It caught my eye, because for years my guiding principle in voting on ballot measures has been, except for the rarest of rare exceptions: If there are $$$ attached to attached a ballot measure, vote NO!
One, because towns, cities, counties and states must live within their budgets just as you and I must.
Two, it’s outrageous to keep taking on debt that our children and grandchildren’s children will have to pay for, putting them three steps behind even before they’ve taken their first step.
Considering that the writer is probably overworked and underpaid, it looked more like an edited press release than a story, story, and had more holes in it than a cancan dancer’s fishnet stockings.
Since it’s so short, I’ll break it down paragraph by paragraph.
Donors have given more than $700,000 to support a proposed $7 billion bond that would benefit charter schools and the Los Angeles Unified School District.
Donors have given, first alarm bell.
The Yes on Measure Q campaign reported on Thursday receiving $440,500 in the first 2 weeks of October, bringing the total sum of contributions to $704,800.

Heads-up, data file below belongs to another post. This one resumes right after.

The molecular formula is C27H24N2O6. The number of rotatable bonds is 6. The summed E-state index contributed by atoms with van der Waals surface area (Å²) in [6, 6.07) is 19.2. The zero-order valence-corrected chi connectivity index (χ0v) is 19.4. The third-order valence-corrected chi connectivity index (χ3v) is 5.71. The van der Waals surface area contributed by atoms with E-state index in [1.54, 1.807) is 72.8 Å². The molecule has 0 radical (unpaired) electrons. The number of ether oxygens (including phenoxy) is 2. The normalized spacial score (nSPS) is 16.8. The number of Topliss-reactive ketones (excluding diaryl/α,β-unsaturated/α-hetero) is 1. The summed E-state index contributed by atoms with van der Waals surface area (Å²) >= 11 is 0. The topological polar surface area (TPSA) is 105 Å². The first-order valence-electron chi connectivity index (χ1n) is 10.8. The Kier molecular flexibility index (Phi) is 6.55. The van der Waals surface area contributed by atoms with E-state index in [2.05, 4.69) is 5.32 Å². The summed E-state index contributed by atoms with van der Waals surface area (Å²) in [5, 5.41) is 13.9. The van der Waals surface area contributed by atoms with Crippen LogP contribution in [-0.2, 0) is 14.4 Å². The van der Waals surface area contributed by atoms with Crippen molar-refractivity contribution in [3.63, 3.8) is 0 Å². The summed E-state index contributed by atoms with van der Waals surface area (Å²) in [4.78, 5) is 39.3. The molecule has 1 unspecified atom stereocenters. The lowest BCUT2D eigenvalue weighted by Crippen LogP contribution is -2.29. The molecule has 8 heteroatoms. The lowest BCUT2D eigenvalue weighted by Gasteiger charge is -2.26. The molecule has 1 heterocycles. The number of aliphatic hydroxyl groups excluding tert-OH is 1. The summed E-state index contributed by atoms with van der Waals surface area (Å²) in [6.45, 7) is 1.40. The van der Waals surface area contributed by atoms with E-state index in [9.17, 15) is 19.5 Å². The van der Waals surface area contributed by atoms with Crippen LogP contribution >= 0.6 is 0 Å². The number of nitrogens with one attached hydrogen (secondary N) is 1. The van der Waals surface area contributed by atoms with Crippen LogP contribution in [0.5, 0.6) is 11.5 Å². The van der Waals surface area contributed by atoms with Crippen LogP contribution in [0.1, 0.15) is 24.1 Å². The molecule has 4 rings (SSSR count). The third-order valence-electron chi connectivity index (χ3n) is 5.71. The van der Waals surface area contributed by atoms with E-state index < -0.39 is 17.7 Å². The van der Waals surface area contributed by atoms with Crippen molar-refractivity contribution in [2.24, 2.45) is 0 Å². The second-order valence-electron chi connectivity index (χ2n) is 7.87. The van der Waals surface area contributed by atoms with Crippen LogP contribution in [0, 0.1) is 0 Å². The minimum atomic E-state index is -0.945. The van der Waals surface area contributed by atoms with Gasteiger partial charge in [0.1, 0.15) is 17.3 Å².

A majority of the donors are construction and management groups.
Okay, it figures that $440,500 would come from construction and management groups, which are probably either in on the take or want a piece of it. Who came up with the lesser portion of $264,300? The question most likely answers itself; the same people.
Two groups - an iron workers union and a Riverside construction company - each donated $50,000 between Oct. 1 and Oct. 18, the highest donations for the reporting period.
No surprise there; the piece of the lucrative pie eaters placed their bets that they’ll make a bundle off the tax payers.
No formal opposition campaign to the measure has been established.
No surprise there either. Of course, not. Who wants to sound like a kid-hating, cranky, old curmudgeon like me, who thinks they’ve wasted enough of our money, and who doesn’t trust them to spend new bond money any more wisely than old bond money.
C’mon. These are the same people who built a zillion-dollar high school on top of a toxic dump.
The Coalition for Safe & Healthy Neighborhood Schools, which is running the campaign, spent $310,000 during the same period, bringing the expense total so far to $426,373.91.